Sciatica exercises come in many different forms, but the last thing you need when you’re in pain is to have to learn a complicated exercise routine. But using exercise to alleviate sciatica doesn’t have to be difficult. Getting relief can be as simple as doing just one exercise and doing it frequently until such time as the pain is gone or at least much improved.
To figure out what exercise will be of most benefit, it is important to try to distinguish whether you have sciatica from a lumbar disc bulge /herniation, or whether you have a condition called “piriformis syndrome”, which produces symptoms very similar to disc-related sciatica but is caused by contraction of the piriformis muscle in the buttock area.
An easy method to help you determine what the problem is can be done by doing a couple of tests while sitting in a firm chair. In the sitting position, try straightening your knee on the painful side, so that your leg is parallel to the floor. If this increases your symptoms, chances are you have true sciatica related to a disc problem.
The second test is to bend your leg to pull the knee toward your chest. Begin by first bringing the knee on the painful side toward the shoulder on the same side. Then release the leg slightly and pull the knee toward the opposite shoulder. If pulling the knee toward the opposite shoulder increases the pain significantly more than pulling it toward the same side shoulder, chance are you have piriformis syndrome. It should be noted that it is possible to have both true sciatica and piriformis syndrome at the same time.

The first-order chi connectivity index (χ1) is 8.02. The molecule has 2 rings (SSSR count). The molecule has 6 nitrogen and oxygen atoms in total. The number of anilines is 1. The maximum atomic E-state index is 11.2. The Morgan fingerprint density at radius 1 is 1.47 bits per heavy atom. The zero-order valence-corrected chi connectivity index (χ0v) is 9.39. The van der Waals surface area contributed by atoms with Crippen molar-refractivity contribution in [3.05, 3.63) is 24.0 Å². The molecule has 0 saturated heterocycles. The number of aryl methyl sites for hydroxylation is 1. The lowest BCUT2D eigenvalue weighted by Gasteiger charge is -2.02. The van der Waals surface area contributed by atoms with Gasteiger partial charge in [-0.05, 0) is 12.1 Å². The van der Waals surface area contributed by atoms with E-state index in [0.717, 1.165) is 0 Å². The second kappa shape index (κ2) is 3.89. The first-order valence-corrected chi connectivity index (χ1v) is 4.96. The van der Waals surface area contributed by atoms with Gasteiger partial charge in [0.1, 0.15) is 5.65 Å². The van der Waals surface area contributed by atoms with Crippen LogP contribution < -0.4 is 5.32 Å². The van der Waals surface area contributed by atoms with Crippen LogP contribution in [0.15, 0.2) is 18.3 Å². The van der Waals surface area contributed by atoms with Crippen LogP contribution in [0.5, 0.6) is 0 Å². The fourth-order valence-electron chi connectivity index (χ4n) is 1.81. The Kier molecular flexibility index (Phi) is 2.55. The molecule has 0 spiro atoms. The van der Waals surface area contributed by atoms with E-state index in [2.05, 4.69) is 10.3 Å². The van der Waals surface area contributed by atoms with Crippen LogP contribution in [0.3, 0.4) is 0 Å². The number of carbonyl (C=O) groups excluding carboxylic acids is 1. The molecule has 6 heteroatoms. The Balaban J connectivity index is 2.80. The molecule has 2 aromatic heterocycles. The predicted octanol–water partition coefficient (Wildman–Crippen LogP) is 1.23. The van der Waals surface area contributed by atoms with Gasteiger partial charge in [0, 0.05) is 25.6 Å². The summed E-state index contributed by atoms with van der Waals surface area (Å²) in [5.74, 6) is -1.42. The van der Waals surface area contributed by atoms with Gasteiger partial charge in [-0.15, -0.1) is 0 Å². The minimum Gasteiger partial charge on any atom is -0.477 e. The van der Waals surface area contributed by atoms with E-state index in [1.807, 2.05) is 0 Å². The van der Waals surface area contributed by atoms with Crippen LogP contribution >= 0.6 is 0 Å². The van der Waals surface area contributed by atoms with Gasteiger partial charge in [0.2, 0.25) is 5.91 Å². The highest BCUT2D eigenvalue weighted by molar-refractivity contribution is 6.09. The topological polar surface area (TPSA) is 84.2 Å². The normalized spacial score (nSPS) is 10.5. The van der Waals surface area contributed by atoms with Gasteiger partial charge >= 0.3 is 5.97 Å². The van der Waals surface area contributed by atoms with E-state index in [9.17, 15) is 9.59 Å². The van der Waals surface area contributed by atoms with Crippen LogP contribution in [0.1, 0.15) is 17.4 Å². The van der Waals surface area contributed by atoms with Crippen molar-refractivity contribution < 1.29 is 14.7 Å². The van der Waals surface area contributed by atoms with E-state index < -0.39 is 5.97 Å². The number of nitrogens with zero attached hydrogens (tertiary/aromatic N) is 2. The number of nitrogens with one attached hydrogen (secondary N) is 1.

Once you determine whether you have true sciatica or piriformis syndrome, or both, you can usually get considerable relief from just a single exercise for either condition (two exercises if you have both).
For true sciatica, most people will find relief through the basic McKenzie extension exercise (named for physical thearapist Robin McKenzie). This exercise is performed by lying face down on a firm surface and then propping yourself up on your elbows, creating an increase in the curve of the lower back. Getting into this position may be painful at first, but within about 30 seconds, most people will notice a decrease in the severity or the range of the sciatica, or both. A positive sign is when the symptoms furthest from the spine decrease.
As long as the symptoms are decreasing furthest from the spine, the exercise described is beneficial, even if the symptoms closer to the spine seem to increase at first (they’ll usually improve with repetition of the exercise over time). I suggest you remain in this position for a couple of minutes and then take a break by either just lying flat, or by getting up and walking for at least a few minutes in between the exercise repetitions in order to avoid developing a lot of tightness in the low back muscles.
For piriformis syndrome, you can do a simple stretch of the piriformis muscle. I recommend you do this by lying on your back, pulling your knee on the painful side toward the same side shoulder for a few seconds, then partially releasing the leg and then pulling your knee toward the opposite shoulder. Hold this stretch for about 10 seconds at a time, then carefully release your leg for a a few seconds before repeating the stretch.
Whether you need the McKenzie extension exercise, or the piriformis stretch, or both, the sciatica exercises work best when repeated frequently – up to several times per day while you are having signficant symptoms.
When the symptoms have subsided, it is extremely important to learn what sciatica exercises you can do to prevent the symptoms from returning in the future. Don’t be fooled! Just because the symptoms go away, it doesn’t mean that everything is back to normal. All too often, sciatica sufferers go from one episode of pain to the next, with episodes becoming more severe and more frequent over time, because they fail to manage the problem correctly so you can avoid the common problem of developing chronic pain and disability.